If one believes in evolution, then the fact that human beings are sufficiently malleable that what matters most is that they are marvelously valued during their upbringing—and not that the valuing has to come from the biological parents—is surely a most fascinating aspect of the evolutionary configuration of human beings. Indeed, there is very profound respect in which profound abiding affirmation trumps biological ties. Alas, from the standpoint of human survival at its very best, there can be no doubt about it: Genuine affirmation mightily affirmation trumps biological ties as such.
Alas, one of the most significant forms of moral luck (to use a term that was introduced by the Bernard Williams (1929-2003) is precisely the fact that human beings are biologically configured to be ever so affirmed by majestic and sustained parental love even though such love does not come from the biological parents. That reality is a most majestic moral reality with respect to the biological configuration of human beings.

If a child has wonderful parents who are ever so affirming in just the right ways, then that child is the beneficiary of considerable moral luck. And if a child has parents who are hardly affirming of the child, but there is a family member or even a neighbor who is ever so affirming of the child as she or he grows up, then that child is also the beneficiary of considerable moral luck.
One of the ever so sublime truth that I have learnt from teaching is that there are numerous cases of the second category—far more than I had ever supposed. Alas, the most profound truth that I have come to appreciate is that what matters most is that human beings grow up the beneficiary of sustained love from a wonderful adult and it is not at all necessary that the sustained love flows from the child’s biological parents. This psychological malleability on the part of human beings is none other than a most majestic moral gift.

© 2016 Laurence Thomas

About Laurence Thomas

Laurence Thomas is Professor in the Department of Political Science and the Department of Philosophy at Syracuse University. His most recent book is The Family and the Political Self and his most recent article in French is "Juifs et Noirs: Au-delà du Mal" in Trigano (ed.) Juifs et Noirs: du Mythe à la Réalité. Thomas has published numerous essays on the topic of friendship. The essay "The Character of Friendship" has appeared in volume on friendship, entitled Thinking About Friendship, edited by Damian Caluori and the essay "Friendship in the Shadow of Technology" has appeared in the anthology Moral and Moral Controversies edited by Steven Scalet and John Arthur. His most recent essay--entitled "Being Moral and Handling the Truth"--is about circumstances under which it is morally permissible to lie. Indeed, an example is given in Section IV of a lie being morally virtuous.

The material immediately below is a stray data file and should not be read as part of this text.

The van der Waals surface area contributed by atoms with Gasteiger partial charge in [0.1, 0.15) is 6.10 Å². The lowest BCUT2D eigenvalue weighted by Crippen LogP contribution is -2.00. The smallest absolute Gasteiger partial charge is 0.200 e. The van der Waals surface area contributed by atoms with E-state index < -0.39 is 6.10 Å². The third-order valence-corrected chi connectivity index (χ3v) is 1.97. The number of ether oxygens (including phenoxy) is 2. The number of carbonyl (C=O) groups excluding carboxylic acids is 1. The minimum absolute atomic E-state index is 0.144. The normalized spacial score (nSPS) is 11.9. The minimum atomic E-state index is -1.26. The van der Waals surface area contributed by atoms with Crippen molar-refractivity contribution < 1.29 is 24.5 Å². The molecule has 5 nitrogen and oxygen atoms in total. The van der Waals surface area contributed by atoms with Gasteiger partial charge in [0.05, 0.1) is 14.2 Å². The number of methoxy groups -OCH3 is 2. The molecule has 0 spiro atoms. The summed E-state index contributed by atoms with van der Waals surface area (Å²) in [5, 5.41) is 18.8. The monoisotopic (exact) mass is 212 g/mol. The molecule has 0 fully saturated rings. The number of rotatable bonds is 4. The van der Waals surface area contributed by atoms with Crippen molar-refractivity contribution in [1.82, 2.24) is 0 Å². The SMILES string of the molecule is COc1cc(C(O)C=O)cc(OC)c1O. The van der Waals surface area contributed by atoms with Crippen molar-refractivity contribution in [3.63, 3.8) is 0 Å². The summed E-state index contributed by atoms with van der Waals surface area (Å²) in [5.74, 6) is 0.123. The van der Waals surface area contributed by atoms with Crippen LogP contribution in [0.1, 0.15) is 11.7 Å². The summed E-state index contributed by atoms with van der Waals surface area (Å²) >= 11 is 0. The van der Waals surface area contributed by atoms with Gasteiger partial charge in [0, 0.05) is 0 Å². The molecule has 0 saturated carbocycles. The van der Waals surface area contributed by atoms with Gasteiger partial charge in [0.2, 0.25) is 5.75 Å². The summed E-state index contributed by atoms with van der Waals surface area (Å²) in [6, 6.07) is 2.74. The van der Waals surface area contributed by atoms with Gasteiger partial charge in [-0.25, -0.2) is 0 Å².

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One Response to Biological Malleability and the Majesty of Parental Trust

  1. Jeff Valentine says:

    I just wanted to take a moment to thank you for this post. I read it as I was holding my newborn (and early) son, Everett. I was just finishing telling him that he might not have two nickels to rub together to try to start a fire, but he’s got two parents who love him, and that’s a lot more than a lot of babies have.

    Thanks so much for what you do!